So how can you earn more from your articles if the majority of magazines out there don’t pay much?
One of my strategies is to get paid several times for an article. And one of the ways that I do this is by selling my articles around the world.
The way I figure it, money is money. And, if overseas editors are interested in my story idea, that’s fine with me. I earn more as a result. Why feel confined to the home market? Do you really care if you’re paid in British pounds, Australian or Canadian dollars?
(By the way, overseas publications look really impressive on your list of bylines. It’s a
nice side benefit.)
In this article, I'll address the questions that I hear most often from writers who would like to earn more by selling their articles overseas.
How do I sell my stories overseas?
Prepare your query letter, then, send simultaneous queries out to editors of magazines in other English speaking countries. The graphic on the right shows the top ten countries where English is spoken. Think about which country or countries would have an audience interested in your story.
Continue reading article . . .
Press Trips for Travel Writers
Here’s a question I receive frequently from beginning travel writers:
“How do I get invitations to press trips? You get a lot of invitations. How do you do it?”
I often hear this same question from experienced writers when I tell them that I receive several press trip invitations each month and turn most of them down.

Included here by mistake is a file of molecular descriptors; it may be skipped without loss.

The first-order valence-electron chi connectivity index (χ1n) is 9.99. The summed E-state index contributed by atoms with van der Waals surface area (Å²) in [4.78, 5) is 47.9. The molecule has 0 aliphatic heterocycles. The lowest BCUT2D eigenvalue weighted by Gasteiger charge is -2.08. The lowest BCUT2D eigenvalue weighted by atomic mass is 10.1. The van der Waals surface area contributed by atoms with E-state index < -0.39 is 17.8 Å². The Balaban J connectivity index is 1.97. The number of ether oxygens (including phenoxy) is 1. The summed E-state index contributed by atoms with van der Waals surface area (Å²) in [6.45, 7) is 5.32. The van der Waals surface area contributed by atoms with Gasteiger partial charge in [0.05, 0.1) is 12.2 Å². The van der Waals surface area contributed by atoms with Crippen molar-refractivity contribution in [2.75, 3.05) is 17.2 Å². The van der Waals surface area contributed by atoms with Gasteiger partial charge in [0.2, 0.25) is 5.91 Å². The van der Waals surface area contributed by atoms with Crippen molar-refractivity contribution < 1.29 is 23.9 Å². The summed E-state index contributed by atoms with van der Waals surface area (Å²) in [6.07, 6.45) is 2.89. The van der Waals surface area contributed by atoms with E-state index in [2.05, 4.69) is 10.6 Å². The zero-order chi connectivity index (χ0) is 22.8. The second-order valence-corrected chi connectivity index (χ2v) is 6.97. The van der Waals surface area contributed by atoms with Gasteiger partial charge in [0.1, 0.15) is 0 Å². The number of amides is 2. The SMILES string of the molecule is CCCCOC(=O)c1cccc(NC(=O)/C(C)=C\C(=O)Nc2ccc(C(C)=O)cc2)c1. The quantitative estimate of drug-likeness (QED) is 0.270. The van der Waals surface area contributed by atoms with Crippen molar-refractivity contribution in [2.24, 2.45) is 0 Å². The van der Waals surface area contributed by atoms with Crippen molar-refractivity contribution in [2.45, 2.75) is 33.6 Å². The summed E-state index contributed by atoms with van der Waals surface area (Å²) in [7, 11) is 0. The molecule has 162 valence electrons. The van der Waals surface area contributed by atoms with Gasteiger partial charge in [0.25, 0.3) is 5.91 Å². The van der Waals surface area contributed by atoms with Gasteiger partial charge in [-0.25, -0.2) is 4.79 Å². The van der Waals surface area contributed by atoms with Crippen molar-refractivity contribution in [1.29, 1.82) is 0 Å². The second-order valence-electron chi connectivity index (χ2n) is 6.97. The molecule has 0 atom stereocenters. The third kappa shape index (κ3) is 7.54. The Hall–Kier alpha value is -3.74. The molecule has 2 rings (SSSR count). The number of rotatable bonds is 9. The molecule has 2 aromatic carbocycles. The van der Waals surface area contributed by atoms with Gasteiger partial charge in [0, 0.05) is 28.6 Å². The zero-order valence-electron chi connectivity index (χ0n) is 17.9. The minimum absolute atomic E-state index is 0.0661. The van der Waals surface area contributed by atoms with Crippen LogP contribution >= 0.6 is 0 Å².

So this article is about how to get great press trips. I’ve listed out the five things that are key to making that happen:
Five Steps to Getting Press Trips
1. Establish yourself as a travel writer.
I don’t know any fast track to success in travel writing without doing some writing and selling some articles. You’re in this game because you love to write, so this is the first thing you need to do.
Why is this important?
You need to establish your credentials as a writer before the press trip invitations start flowing in, because on a press trip, someone else pays for your trip.
The tourist agencies or PR firms that are footing the bill want to know, in advance, that you know how to get an article into print and online magazines.
The only way to show that you know how to get published is to do it. Showing that you’ve been published, at least a few times, proves to them that you know how to sell an article idea and get it placed into the media.
Establishing yourself as a travel writer can feel daunting to a beginner, but it doesn’t have to be. Which leads to the next step . . .
Continue reading the article . . .
Please share this e-zine with friends, family or anyone who may be interested in travel writing and can benefit from some free marketing information.
That’s all for now.
Until next time, you keep pitching....
Pitch Travel Write
Please note: Some products mentioned in this e-zine may result in my receiving a small referral fee if you decide to purchase the product. I only recommend products and services that I believe are high quality and can help you be more successful as a freelance writer. Please let me know if you have any questions.